This dissertation challenges a dominant trait in contemporary western thought that understands Islamist politics as holistic and antithetical to modernity and democracy; that presents Islamism as an expression of traditionalism in the modern world. I challenge this dominant western perception by asking the question: how have the ideologues and the founders of the most well known Islamic movements of the Muslim world approached democracy, a modern political system, and related it to an Islamic state?Addressing the dynamic relationship between Islamic political thought and socio-political context, with this dissertation, I offer a critique of this literature, which positions the Islamic world as an archaic civilization in an inevitable clash with the West, the representative of modernity. By analyzing the original works of two well-known ideologues of Islamic movements from Indo-Pakistan and Egypt, I depict the ways in which Islamic political thought intervenes in cardinal conversations about democracy.
There are four main goals of this dissertation. First, I recover the story of modernity in political thought from the two different parts of the Muslim world. Second, I reveal the voices of Muslim intellectuals in the meaning making and indigenization of a western-originated idea, democracy, into Islam. Third, I challenge a dominant discourse that puts Islam and the West as civilizations in a clash. Fourth, I point out the necessity to engage non-western political theory to enhance our intellectual endeavors and rid the literature of its Eurocentric biases.
To achieve these goals, a comparative historical analysis method was utilized based on two cases: Sayyid Qutb and Mawdudi's conceptualization of democracy. In analyzing the data, I employed analytical narrative method in tracing patterns of causal factors as well as in making causal inferences through the comparison between and within these cases. Throughout the study, I pursued a dual analytical agenda, which included examining how each ideologue defined democracy, how these ideologues related democracy and Islam to each other, and how the local and international events and institutions uniquely shaped their ideas regarding democracy.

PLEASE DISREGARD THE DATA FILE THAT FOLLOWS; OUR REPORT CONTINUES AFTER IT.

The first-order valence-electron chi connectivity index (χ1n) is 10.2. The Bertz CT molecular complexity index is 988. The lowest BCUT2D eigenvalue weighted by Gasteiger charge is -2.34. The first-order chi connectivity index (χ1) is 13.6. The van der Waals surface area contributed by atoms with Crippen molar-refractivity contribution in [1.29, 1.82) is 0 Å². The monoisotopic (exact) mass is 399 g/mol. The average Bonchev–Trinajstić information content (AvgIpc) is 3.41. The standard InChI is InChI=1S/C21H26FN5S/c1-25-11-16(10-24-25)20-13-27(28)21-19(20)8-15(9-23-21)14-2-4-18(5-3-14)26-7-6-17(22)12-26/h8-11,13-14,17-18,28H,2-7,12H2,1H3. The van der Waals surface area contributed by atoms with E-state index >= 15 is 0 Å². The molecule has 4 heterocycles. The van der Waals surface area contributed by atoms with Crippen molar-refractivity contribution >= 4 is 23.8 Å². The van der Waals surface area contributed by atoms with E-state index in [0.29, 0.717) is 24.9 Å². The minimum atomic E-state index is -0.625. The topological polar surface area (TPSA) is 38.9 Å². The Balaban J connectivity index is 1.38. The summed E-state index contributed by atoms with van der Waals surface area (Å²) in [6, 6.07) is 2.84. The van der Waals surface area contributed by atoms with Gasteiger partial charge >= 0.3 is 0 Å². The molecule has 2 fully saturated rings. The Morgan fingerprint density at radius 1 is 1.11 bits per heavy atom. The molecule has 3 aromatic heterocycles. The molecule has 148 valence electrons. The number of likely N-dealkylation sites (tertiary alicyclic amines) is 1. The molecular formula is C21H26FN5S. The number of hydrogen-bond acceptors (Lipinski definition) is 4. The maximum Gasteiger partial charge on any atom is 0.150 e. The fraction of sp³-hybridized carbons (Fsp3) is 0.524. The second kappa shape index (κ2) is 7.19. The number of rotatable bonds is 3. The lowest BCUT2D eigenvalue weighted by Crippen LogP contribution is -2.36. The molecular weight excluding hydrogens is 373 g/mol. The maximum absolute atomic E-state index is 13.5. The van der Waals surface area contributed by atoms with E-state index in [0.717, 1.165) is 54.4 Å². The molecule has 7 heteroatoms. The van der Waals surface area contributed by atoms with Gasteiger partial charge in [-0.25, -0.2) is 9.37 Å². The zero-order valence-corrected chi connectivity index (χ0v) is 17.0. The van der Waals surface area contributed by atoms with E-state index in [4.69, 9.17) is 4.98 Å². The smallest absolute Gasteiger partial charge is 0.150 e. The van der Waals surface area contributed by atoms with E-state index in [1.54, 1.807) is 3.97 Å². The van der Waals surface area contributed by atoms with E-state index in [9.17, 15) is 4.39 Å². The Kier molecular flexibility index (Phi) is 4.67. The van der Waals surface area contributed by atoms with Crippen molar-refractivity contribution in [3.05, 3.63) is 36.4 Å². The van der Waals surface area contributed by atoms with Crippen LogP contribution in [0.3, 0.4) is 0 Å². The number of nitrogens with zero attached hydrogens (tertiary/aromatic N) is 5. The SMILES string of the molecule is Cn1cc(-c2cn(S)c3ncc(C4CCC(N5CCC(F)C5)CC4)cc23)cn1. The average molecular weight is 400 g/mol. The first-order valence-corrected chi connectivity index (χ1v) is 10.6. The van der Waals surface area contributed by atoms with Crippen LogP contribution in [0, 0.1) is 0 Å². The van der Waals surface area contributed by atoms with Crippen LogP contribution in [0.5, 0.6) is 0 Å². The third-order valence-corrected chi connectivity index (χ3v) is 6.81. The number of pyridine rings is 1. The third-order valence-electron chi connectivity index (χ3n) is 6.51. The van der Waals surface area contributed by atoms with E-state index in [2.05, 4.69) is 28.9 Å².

Findings indicate that, both Mawdudi and Qutb opened up the idea of democracy to a new set of critiques and methods of adaptation. For Qutb and Mawdudi, being an imported product of colonial and capitalist world, democracy was not to be implemented to the Muslim world directly. It had to be supplemented with indigenous forms of explanation and interpretation to make sense within existing political realities. Criticizing the slavish imitation of western democracies, they recommended a political system based on local representation. They believed that governments would achieve greater legitimacy if the political structure and language of politics were in line with the culture and beliefs of the people. They emphasized the match between the cultural meanings, values, and beliefs of Islam and democracy. They raised questions regarding certain dogmatic assumptions implicit in the concept, which they identified as part of the secularist/capitalist/colonialist project. Mawdudi and Qutb's works reveals that the western democratic model cannot and should not be replicated in the Muslim world because, at the economic level, it presumes capitalism, and at the social level, it presumes individualism and secularism. Their solution was to create their vernacular political language and terminology to work with the idea of democracy which they named as theodemocracy by Mawdudi and Islamic state by Qutb and strictly refrained from using western terminologies like republican, democratic, or socialist to define their systems.